The dollar has powered ahead of every major currency over the past nine months due to the prospect of Federal Reserve interest-rate hikes but the end of its rally may be in sight, if history is any guide.
The US currency has weakened by an average of 4.1% during the Federal Open Market Committee’s four previous tightening cycles, based on data from the US central bank and the Bank for International Settlements going back to 1994.
“History shows the dollar decreases more often than it increases when the FOMC is tightening, particularly in the early stages,” strategists including Joseph Capurso and Carol Kong at the Commonwealth Bank of Australia in Sydney wrote this week in a note to clients.
Commodity and Asian currencies generally strengthen against the dollar when the Fed is raising rates as investors take the hikes as a sign of improving global growth and demand for resources, they wrote.
The Bloomberg Dollar Spot Index has surged more than 7% over the past nine months, about the time when its current uptrend got underway. Over the same period, the US currency has strengthened against all of its 16 major counterparts.
The rally was driven by improving US economic growth and quickening inflation that led traders to build up bets on a new round of Fed rate hikes. The central bank will deliver the first of those at its two-day meeting ending Wednesday, according to all of the 88 economists surveyed by Bloomberg. A total of seven hikes are now priced in for this year, Bloomberg data show.
Not everyone is convince the dollar’s rally is approaching its end.
If the Fed proves even more hawkish than expected this week, investors may see that as another reason to get on board the dollar bandwagon.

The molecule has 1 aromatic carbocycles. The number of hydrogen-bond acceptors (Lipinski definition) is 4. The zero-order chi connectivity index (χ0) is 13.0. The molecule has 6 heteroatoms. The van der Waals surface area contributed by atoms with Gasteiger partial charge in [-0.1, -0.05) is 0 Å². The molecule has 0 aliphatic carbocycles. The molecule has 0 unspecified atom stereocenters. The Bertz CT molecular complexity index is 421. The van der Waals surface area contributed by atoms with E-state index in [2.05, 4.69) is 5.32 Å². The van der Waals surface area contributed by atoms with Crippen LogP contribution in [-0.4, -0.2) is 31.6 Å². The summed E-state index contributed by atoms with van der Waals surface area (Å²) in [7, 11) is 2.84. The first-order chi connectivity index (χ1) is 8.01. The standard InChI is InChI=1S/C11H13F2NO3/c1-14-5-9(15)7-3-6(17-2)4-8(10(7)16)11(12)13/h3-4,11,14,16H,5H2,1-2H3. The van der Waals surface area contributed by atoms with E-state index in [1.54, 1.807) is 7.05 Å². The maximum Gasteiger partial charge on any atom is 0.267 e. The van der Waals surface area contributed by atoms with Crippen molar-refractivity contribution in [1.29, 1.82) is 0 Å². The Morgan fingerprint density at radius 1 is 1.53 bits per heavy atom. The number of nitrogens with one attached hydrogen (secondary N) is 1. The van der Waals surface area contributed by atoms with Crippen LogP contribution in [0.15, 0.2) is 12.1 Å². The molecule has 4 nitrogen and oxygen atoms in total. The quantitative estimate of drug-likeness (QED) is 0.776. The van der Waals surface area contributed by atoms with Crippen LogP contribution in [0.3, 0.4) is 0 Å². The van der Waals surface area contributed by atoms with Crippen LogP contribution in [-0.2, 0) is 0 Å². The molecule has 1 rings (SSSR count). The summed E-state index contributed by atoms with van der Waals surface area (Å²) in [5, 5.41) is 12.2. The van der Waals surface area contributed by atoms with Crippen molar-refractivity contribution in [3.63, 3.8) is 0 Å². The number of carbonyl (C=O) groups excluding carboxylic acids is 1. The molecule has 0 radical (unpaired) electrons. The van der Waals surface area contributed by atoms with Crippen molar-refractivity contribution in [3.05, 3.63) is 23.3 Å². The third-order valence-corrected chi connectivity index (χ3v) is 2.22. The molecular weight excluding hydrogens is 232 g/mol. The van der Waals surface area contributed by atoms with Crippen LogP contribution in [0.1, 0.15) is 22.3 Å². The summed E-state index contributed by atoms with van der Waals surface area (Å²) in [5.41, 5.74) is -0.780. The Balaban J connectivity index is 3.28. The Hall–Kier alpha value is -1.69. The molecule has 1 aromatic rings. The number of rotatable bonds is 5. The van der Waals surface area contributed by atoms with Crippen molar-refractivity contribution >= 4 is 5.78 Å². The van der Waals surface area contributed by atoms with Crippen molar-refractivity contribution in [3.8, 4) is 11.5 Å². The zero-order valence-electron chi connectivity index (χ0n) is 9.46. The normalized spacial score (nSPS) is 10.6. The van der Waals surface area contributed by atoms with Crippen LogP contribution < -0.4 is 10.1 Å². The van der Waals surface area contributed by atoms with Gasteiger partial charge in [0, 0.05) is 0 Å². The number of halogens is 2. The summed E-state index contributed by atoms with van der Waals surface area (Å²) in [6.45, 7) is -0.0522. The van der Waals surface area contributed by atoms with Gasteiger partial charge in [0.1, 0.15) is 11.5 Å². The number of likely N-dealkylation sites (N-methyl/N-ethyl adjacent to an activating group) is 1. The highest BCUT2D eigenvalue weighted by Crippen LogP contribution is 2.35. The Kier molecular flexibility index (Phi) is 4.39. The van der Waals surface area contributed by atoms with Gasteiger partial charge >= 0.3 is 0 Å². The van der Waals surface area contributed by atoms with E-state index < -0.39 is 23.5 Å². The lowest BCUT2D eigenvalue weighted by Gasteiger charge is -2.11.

“Should the US lead the world in taking action against sustained levels of inflation, we could see currency traders jump onto the theme of ‘interest-rate differentials,'” said Brian Gould, head of trading at Capital.com in Melbourne. “The lure of owning higher-yielding currencies, whose countries have higher central bank interest rates, may dominate medium-term themes and drive the US dollar higher.”
Dollar has largely followed rate differentials between US and other economies
Still, signs are emerging that the rally in the greenback is starting to look overstretched.
Hedge funds have trimmed net-long dollar positions versus a basket of eight other major currencies in each of the past four weeks, according to data from the Commodity Futures Trading Commission compiled by Bloomberg. At the same time, a lot of the dollar-positive news is already factored in.
The outlook for the dollar is far from being wholly positive, it is just “the least dirty shirt in the laundry basket,” said Rodrigo Catril, strategist at the National Australia Bank in Sydney. Even if the Fed shifts up its 2022 median dot plot from three hikes this year toward four or even five, that is unlikely to result in a long-lasting boost to the greenback, he said.
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